I used a PIC. It's one of the newer XLP (eXtremely-Low-Power) chips they make and has more pins than the original AVR. How is it different? Well...
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* Has both start and stop buttons
* More energy efficient
Uses 80% less power in (deep) sleep mode
Stop button saves running power
* PIC footprint is larger
* Less community support for PICs
Why: because I had access to a PIC programmer and I enjoyed making my own design. The addition of the (optional) stop button allows you to stop the sequence once you've successfully turned off the TV in question. This not only stop the blinking (optional) LED, but it saves power.
Design notes: I forgot the 100uF cap in my original PCB layout, even after I assembled the thing. So its placement is a little odd. Also, I've never used Eagle before. I learned it just so I can share the schematic, so go easy on my schematic.
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Recommended list of parts:
Ex. PART # DESCRIPTION Price
------------- ------------------------------------- -------
PIC24F08KA101 Microchip low-power MCU $2.94
1-390261-6 20-position IC socket (RECOMMENDED) $0.23
SR295E104MAR 0.10 uF, 20+V ceramic capacitor $0.13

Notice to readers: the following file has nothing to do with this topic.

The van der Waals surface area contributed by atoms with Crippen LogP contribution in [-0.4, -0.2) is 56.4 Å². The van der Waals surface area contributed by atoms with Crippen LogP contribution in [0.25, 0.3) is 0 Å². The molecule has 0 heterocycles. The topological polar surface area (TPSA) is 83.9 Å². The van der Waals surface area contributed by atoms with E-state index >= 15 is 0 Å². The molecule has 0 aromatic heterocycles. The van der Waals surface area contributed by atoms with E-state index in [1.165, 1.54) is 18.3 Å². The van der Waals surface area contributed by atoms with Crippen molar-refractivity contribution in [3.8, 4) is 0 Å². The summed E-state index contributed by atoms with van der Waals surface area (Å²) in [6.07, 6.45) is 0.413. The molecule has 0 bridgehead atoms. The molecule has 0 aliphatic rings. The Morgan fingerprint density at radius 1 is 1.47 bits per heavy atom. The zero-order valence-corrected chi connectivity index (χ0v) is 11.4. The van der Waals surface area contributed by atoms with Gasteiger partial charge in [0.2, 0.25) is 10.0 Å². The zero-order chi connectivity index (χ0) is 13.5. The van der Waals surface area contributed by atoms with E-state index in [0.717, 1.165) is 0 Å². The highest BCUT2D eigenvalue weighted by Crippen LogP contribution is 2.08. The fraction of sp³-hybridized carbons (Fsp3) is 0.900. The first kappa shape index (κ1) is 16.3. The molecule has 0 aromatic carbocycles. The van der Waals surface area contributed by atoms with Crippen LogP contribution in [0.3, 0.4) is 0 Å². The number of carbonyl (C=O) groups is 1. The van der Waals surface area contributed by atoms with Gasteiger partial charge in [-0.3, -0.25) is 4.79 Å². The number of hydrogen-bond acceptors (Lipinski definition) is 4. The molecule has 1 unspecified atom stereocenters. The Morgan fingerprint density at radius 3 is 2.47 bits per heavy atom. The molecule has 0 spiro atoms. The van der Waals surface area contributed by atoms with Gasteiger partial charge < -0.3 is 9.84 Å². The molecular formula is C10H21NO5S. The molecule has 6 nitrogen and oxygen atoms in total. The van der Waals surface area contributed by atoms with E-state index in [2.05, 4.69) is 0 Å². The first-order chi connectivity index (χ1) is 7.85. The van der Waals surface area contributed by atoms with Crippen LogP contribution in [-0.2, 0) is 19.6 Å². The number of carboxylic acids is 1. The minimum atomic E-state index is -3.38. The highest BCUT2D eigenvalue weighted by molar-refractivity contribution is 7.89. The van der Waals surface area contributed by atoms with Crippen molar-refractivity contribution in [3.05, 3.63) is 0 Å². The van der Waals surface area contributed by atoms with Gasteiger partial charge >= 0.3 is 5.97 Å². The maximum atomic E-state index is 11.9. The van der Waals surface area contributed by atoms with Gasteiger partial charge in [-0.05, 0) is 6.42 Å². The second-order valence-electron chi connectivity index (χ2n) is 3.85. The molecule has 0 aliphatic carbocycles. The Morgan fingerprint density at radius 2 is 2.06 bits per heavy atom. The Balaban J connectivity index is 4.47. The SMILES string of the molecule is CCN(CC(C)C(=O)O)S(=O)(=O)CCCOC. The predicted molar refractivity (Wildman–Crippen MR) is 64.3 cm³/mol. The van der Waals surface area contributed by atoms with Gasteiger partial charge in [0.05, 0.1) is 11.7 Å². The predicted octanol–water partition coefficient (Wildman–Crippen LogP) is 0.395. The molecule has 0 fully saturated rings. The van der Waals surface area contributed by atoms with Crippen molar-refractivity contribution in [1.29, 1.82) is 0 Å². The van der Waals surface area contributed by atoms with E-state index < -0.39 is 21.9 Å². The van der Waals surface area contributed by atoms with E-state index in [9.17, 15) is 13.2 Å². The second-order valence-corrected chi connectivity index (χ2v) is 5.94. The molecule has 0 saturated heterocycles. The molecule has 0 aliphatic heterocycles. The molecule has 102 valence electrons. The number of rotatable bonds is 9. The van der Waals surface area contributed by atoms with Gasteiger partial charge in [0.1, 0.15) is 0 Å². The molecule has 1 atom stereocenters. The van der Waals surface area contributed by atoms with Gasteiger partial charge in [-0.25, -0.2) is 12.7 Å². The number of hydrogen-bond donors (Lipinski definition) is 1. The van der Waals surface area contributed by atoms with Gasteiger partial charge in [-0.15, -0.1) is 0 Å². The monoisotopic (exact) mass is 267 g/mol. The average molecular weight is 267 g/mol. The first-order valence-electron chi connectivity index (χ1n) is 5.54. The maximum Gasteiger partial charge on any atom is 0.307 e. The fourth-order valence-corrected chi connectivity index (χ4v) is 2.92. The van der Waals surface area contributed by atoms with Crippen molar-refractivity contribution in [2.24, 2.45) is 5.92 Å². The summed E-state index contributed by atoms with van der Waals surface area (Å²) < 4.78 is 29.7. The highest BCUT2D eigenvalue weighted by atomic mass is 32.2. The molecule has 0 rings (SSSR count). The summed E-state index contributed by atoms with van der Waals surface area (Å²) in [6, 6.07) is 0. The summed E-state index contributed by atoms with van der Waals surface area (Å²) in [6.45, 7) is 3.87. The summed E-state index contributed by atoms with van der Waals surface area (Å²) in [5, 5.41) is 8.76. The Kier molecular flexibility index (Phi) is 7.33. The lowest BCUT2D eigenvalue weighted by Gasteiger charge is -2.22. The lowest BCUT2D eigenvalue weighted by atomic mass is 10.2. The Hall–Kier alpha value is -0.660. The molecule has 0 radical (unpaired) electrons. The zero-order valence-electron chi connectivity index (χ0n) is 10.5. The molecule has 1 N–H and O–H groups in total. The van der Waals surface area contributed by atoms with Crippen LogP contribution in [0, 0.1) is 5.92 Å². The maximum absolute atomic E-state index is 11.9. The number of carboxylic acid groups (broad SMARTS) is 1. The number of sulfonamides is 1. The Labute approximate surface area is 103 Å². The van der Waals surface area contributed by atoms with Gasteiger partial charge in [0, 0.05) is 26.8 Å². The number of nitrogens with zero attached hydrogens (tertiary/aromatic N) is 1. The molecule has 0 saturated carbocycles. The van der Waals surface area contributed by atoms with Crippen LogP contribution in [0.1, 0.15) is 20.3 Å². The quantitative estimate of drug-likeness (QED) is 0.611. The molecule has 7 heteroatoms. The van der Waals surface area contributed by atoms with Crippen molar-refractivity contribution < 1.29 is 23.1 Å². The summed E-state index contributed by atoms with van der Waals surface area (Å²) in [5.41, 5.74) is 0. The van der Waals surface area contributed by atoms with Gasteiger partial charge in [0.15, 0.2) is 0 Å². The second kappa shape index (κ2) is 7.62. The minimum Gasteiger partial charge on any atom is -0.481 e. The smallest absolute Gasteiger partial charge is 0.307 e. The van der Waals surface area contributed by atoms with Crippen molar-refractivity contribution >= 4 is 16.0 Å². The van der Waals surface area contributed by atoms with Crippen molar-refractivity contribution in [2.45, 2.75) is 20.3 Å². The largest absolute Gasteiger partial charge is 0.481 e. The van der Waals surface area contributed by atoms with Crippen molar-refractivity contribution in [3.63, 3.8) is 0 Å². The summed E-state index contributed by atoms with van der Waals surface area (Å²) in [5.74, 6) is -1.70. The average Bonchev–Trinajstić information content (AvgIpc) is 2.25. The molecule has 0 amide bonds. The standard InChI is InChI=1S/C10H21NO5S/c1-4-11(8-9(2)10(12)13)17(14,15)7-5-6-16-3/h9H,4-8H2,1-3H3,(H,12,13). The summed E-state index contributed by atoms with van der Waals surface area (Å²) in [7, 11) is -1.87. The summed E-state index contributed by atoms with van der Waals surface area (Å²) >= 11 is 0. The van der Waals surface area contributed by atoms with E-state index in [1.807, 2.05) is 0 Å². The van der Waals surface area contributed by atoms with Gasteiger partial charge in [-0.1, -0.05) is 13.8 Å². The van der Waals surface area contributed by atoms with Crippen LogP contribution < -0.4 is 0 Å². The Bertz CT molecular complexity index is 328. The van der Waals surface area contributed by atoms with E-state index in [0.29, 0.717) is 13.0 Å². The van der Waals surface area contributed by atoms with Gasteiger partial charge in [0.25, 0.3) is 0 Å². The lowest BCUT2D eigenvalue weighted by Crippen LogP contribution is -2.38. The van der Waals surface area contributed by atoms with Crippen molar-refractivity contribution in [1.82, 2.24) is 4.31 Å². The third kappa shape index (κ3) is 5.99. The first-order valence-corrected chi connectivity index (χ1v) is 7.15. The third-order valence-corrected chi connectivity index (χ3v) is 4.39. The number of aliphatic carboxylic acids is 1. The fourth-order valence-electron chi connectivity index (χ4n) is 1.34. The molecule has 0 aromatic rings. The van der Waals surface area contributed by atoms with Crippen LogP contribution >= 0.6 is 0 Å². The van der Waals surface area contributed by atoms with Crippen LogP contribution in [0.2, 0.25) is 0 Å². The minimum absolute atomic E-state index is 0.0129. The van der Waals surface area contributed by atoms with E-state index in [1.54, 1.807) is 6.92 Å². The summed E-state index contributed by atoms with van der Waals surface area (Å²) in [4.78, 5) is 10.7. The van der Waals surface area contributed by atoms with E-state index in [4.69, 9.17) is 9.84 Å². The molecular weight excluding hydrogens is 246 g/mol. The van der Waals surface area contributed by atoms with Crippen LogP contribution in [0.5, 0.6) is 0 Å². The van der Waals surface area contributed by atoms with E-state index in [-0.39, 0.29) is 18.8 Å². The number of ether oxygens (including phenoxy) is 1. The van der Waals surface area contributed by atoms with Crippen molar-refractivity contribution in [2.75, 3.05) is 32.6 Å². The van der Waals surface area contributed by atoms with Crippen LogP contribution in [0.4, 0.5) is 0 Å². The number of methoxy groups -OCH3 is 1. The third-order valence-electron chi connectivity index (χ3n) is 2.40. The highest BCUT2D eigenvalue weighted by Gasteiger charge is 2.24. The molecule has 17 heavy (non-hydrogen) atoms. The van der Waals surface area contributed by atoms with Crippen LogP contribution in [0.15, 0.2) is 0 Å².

(stock) 100 uF capacitor $0.11
(stock) 160 Ohm resistor (x2) $0.08 x2
MPSW01AG NPN 1W transistor (x2) $0.40 x2
751-1203-ND IR LED (wide output) $0.55
SFH 4511 IR LED (narrow output) $0.53
FCR8.0MC5 8 MHz resonator $0.33
BC22AAL 2-AA battery holder $0.71
PTS645SL43 6mm SPST tact switch, black $0.13
PTS645SK43 6mm SPST tact switch, red (OPTIONAL) $0.13
(stock) 100 Ohm resistor (OPTIONAL) $0.08
LTL-307GE LED (~2.1V forward bias) (OPTIONAL) $0.09
Specific part numbers are just examples. Other parts may work just as well. Prices are quoted from digikey.com and will be less expensive in larger quantities. (Prices are probably outdated by the time you read this, too, but they'll still provide a reference.)
Variant: This project was designed to run off of 3V (2-AA batteries) or 4.5V (3-AA batteries). 4.5V will offer increased power output, but I haven't tested it.